Which makes me think, well, even if no one’s asking me to wear this jersey any more, I might just pull it out and walk around the city in it on those chilly nights when I know my girls are playing the 3-4 bouts that are left in this season. It’ll be close to me under my coat, and will keep me warm.

Photo: Writer’s own, snapped by Rowdy Reeta Ricochet of Magnolia Roller Vixens.

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Apr 222010
 

Hey Derby obsessed.  It’s Madie here again.  This time taking you deeper into the world of quad skates and booty blocks.

In my last entry, you learned the basics of the sport of flat track roller derby.  Today, I’m going to talk about something I considered as seldom seen as cool inline skaters (sorry guys but its all about the quads). A procedure called duh duh duh duh wait for it…

PASSING THE STAR!

Here, Rock Bottom and Sour Patch Kid would've been secret lovers...in my mind.

First, a basic explanation.  Pivots, the ladies with the striped panties, and jammers, the ladies with the star panties, have a special relationship.  In my mind I always treat this as some sordid affair that takes a lot of work, which is the reason for its rare occurrence.

The procedure known as “Passing the star” occurs when a jammer takes her panty off and passes it to the pivot, who puts the panty on her helmet and skates on as the jammer.

The reason for my affair idea is because only the jammer and pivot are allowed to touch the panties.  If for some reason they drop the panties, only the pivot or jammer can recover it.  And it is possible to drop them because blocks are legal for attempting to prevent a star pass.

There are a few catches to this:

If the jammer who wants to pass the star is the lead jammer, the second she takes off her starred panty she forfeits that position and the jam continues without a lead jammer.  If she decided to remain jammer after taking off her helmet cover and puts it back on, she still has lost the lead jammer status.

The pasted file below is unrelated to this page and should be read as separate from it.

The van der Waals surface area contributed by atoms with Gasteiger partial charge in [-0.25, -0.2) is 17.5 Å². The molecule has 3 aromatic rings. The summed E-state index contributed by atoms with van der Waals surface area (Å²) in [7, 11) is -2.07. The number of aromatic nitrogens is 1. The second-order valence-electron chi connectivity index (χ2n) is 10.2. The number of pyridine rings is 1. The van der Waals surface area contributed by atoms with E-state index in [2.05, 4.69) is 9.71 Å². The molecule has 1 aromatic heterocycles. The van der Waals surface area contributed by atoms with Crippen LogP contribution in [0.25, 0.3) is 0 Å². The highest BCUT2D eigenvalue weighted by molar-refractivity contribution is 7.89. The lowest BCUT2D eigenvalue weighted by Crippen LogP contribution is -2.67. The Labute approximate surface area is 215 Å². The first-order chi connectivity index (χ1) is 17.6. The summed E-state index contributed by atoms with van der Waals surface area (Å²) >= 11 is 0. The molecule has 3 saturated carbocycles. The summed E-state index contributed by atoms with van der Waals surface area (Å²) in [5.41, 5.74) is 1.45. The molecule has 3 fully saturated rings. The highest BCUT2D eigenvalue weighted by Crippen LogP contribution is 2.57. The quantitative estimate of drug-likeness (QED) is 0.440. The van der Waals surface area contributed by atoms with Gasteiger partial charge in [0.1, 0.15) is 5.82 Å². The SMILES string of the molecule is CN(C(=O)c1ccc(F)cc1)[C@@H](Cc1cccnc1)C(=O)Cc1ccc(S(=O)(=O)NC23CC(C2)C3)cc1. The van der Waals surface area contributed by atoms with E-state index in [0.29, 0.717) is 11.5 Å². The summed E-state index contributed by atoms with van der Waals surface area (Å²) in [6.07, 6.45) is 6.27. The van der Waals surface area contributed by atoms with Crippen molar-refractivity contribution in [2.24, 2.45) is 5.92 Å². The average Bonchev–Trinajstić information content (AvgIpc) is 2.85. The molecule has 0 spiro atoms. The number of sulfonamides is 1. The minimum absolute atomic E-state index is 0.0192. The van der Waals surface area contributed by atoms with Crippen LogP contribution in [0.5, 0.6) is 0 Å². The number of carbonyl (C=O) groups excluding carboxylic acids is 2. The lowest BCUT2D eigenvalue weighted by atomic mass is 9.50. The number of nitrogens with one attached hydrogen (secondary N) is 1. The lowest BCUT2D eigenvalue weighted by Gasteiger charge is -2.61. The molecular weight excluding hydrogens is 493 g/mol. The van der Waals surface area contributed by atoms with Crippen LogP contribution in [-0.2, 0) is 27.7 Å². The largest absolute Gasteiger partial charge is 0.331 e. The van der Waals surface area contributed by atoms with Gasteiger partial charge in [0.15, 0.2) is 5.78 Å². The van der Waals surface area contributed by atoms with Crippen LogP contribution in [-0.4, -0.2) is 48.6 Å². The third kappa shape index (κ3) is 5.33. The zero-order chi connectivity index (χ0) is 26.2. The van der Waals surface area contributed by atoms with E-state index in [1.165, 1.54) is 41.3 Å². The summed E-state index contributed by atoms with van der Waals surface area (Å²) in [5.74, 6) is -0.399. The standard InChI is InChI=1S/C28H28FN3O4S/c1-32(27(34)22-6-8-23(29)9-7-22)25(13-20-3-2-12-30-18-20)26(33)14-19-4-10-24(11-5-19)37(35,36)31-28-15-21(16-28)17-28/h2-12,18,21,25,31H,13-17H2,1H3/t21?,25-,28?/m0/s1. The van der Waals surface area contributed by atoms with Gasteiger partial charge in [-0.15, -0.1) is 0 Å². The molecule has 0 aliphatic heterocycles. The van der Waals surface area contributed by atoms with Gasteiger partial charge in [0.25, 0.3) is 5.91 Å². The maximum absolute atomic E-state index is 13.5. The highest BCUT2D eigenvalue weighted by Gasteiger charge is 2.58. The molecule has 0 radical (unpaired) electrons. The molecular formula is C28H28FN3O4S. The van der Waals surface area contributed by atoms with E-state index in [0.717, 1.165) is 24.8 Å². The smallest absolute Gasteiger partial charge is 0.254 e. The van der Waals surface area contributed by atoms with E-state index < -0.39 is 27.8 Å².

Passing the star can only be done legally inside the zone of engagement.  The zone of engagement is 20 feet in front of and behind the pack.  So say a jammer was exhausted and fell way behind the pack, a pivot couldn’t fall way back and get the star to go on and score points.  That jammer would have to push until she was in the zone of engagement.

The star cannot be passed back to the original jammer or to anyone else after the pivot takes it.  This sucks because maybe that pass didn’t do anything for the team’s point predicament.  Or the original jammer was doing better than the newly elected.

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Ms. Volatile goes charging around the pack (Photo by Maggie Bowles)

Now I’ve only ever seen this once in my short nearly 8 months of roller derby and trust me when I say you never really know when it’s coming, and it’s quite hard to catch.  It was when my team played the Psyche Ward Sirens of Houston Roller Derby.  I was watching the merch table (kind of but I was missing an impeccable match so I sort of watched the table and bout from a spot rather distant from both). What I saw was our lovely, loudmouthed jammer Heidi Volatilee go charging into the pack with no avail (HRD is a kickass league).   She screamed something that I’m sure was unintelligible to nearly everyone and next thing I know Rock Bottom is slipping the jammer panty on over her pivot panty and pushing her way out of the pack.

Afterward I asked Rock Bottom about it and she said she had no idea it was going to happen.  And honestly I didn’t see it happen.  I saw Heidi as the jammer, then Rock as the jammer.  If this had been an official account that was all I could give. No more, no less.

So passing the star is almost some sort of mythical act, like something you’d see in Harry Potter. But it happens.  And if you catch it, you’re a lucky one.  Trust me. Watch this video a million times so you can prepare yourself for catching a glimpse because that’s are there are.  Glimpses.
Toronto vs Detroit

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Apr 142010
 

RSRD was rolling out to Texas in order to take on the Psych Ward Sirens of Houston Roller Derby in their season opener. As far as I was concerned, this particular bout was a Bigger Deal Than Most. I mean, EVERY bout is a big deal, but the Houston girls are AMAZING. Their rep is solid gold, and there is more than one girl on the Psych Ward roster that I consider a personal hero. I am in awe of these women; they leave me in a state of fawning fan-girly squee.